New report sheds more light on West Midlands geography

In the public sector, many of our policies, strategies and services follow administrative boundaries such as regions, local authorities, police force areas, primary care trusts or even wards.

But out there in the real world, people don’t live their lives as neatly as that. Many people live in one place and work, learn or shop in others. Businesses too have customers and suppliers from many different places.

Whilst every person, and every business is different, understanding the patterns in these kinds of links between places is important.

For example, when analysing the local labour market it is no good just looking at the people who live locally if many local workers come from elsewhere.

Understanding “functional geographies” has always been important but the issue’s profile has been raised in recent times as government has sought to devolve more responsibility for economic development to sub-regional and local areas.

Over the next year all upper tier and unitary local authorities will need to produce Local Economic Assessments. Government guidance says that these will need to “identify the economic linkages within the area assessed and between it and the wider economy.”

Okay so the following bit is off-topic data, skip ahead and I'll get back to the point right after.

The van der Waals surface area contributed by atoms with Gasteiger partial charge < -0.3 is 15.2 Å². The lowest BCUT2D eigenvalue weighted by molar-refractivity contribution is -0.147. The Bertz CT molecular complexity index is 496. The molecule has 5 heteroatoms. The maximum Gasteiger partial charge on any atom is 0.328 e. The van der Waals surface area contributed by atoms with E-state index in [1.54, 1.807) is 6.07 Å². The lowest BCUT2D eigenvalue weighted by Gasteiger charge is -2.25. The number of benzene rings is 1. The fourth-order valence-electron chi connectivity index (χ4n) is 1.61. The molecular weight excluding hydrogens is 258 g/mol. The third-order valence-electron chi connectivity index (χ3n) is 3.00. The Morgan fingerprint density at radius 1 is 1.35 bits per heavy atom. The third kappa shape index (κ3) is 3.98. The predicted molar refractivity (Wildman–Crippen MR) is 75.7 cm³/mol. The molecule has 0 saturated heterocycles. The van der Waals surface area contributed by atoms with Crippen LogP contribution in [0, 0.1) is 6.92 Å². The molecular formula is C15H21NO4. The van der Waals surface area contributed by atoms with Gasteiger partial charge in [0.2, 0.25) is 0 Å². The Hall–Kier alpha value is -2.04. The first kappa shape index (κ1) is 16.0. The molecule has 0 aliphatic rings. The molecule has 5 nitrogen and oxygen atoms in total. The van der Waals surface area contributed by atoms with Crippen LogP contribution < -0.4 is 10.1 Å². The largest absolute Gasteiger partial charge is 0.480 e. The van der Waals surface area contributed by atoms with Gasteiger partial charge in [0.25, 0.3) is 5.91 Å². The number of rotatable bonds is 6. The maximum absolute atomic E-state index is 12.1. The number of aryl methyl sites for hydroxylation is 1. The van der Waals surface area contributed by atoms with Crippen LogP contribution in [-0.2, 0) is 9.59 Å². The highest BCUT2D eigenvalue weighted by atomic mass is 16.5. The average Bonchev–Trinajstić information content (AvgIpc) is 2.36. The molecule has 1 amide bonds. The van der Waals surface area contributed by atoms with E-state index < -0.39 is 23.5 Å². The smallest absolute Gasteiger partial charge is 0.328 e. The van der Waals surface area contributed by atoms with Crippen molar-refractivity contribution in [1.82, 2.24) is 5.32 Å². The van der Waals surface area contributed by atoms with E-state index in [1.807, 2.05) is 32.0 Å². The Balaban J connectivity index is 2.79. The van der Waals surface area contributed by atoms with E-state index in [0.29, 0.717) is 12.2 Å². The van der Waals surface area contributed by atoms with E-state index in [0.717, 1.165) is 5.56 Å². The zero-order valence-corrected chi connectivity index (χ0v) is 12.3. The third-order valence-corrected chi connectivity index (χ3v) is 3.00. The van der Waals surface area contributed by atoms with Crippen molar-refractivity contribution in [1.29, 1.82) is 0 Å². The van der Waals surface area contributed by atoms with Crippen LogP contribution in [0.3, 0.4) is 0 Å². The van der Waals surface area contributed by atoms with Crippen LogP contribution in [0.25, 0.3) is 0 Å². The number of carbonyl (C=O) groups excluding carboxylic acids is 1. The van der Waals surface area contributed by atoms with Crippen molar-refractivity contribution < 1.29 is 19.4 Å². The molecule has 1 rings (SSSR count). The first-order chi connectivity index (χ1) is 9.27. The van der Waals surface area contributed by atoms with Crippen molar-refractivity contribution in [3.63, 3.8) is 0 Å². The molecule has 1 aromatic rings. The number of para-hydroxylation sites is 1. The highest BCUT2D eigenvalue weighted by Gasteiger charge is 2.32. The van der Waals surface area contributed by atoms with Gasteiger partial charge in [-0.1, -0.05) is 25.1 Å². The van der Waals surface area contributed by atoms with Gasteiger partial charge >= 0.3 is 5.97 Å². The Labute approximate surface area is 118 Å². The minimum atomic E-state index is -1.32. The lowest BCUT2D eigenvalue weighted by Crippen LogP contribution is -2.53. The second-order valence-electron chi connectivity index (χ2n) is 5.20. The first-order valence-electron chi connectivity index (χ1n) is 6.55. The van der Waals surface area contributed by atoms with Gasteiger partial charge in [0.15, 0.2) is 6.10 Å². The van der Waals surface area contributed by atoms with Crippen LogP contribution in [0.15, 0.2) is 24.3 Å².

In preparation for this, the Observatory has just published a report looking at some of the key sub-regional links between places in the West Midlands.

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The importance of historic farm buildings

Three farm buildings

Thanks to Amanda Smith from English Heritage and member of the Environment Group for providing this guest post.

Historic farm buildings make a fundamental contribution to the landscape character and local distinctiveness of the region, and are an important part of our cultural heritage. They also represent a significant asset in terms of their capacity to adapt to accommodate new uses.

Traditional farm buildings, however, are under great pressure for change due to the restructuring of the agricultural industry and the high demand for their adaptive re-use, especially for housing. Only a small proportion of the historic farm building stock is subject to listing and statutory protection, and national studies have demonstrated that these designated assets have already undergone significant change.

Until recently there was a lack of an evidence base on the character and condition of the whole stock of historic farm buildings (not just designated assets) on which to inform the sensitive management of change and the effective targeting of conservation resources.

English Heritage is leading a collaborative project that will develop an evidence base for historic farmsteads across the West Midlands region.

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